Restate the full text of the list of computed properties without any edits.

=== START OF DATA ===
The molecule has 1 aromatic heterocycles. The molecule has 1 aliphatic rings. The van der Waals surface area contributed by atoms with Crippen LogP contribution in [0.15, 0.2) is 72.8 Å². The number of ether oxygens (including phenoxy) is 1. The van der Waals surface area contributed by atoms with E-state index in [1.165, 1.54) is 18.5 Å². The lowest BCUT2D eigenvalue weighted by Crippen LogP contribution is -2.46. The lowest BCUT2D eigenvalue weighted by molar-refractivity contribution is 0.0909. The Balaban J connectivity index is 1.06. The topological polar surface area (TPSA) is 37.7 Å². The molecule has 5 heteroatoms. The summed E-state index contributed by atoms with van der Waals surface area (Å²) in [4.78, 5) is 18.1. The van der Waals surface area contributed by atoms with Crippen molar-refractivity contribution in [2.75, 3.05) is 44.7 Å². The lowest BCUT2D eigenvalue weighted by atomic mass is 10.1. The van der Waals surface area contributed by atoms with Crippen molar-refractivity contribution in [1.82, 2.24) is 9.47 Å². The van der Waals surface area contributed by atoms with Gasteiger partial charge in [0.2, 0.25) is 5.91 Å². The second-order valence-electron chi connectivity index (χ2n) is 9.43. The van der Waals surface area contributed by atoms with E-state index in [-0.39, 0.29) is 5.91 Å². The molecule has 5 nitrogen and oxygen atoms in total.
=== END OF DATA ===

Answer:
The molecule has 1 aromatic heterocycles. The molecule has 1 aliphatic rings. The van der Waals surface area contributed by atoms with Crippen LogP contribution in [0.15, 0.2) is 72.8 Å². The number of ether oxygens (including phenoxy) is 1. The van der Waals surface area contributed by atoms with E-state index in [1.165, 1.54) is 18.5 Å². The lowest BCUT2D eigenvalue weighted by Crippen LogP contribution is -2.46. The lowest BCUT2D eigenvalue weighted by molar-refractivity contribution is 0.0909. The Balaban J connectivity index is 1.06. The topological polar surface area (TPSA) is 37.7 Å². The molecule has 5 heteroatoms. The summed E-state index contributed by atoms with van der Waals surface area (Å²) in [4.78, 5) is 18.1. The van der Waals surface area contributed by atoms with Crippen molar-refractivity contribution in [2.75, 3.05) is 44.7 Å². The lowest BCUT2D eigenvalue weighted by atomic mass is 10.1. The van der Waals surface area contributed by atoms with Crippen molar-refractivity contribution in [1.82, 2.24) is 9.47 Å². The van der Waals surface area contributed by atoms with Gasteiger partial charge in [0.2, 0.25) is 5.91 Å². The second-order valence-electron chi connectivity index (χ2n) is 9.43. The van der Waals surface area contributed by atoms with E-state index in [-0.39, 0.29) is 5.91 Å². The molecule has 5 nitrogen and oxygen atoms in total.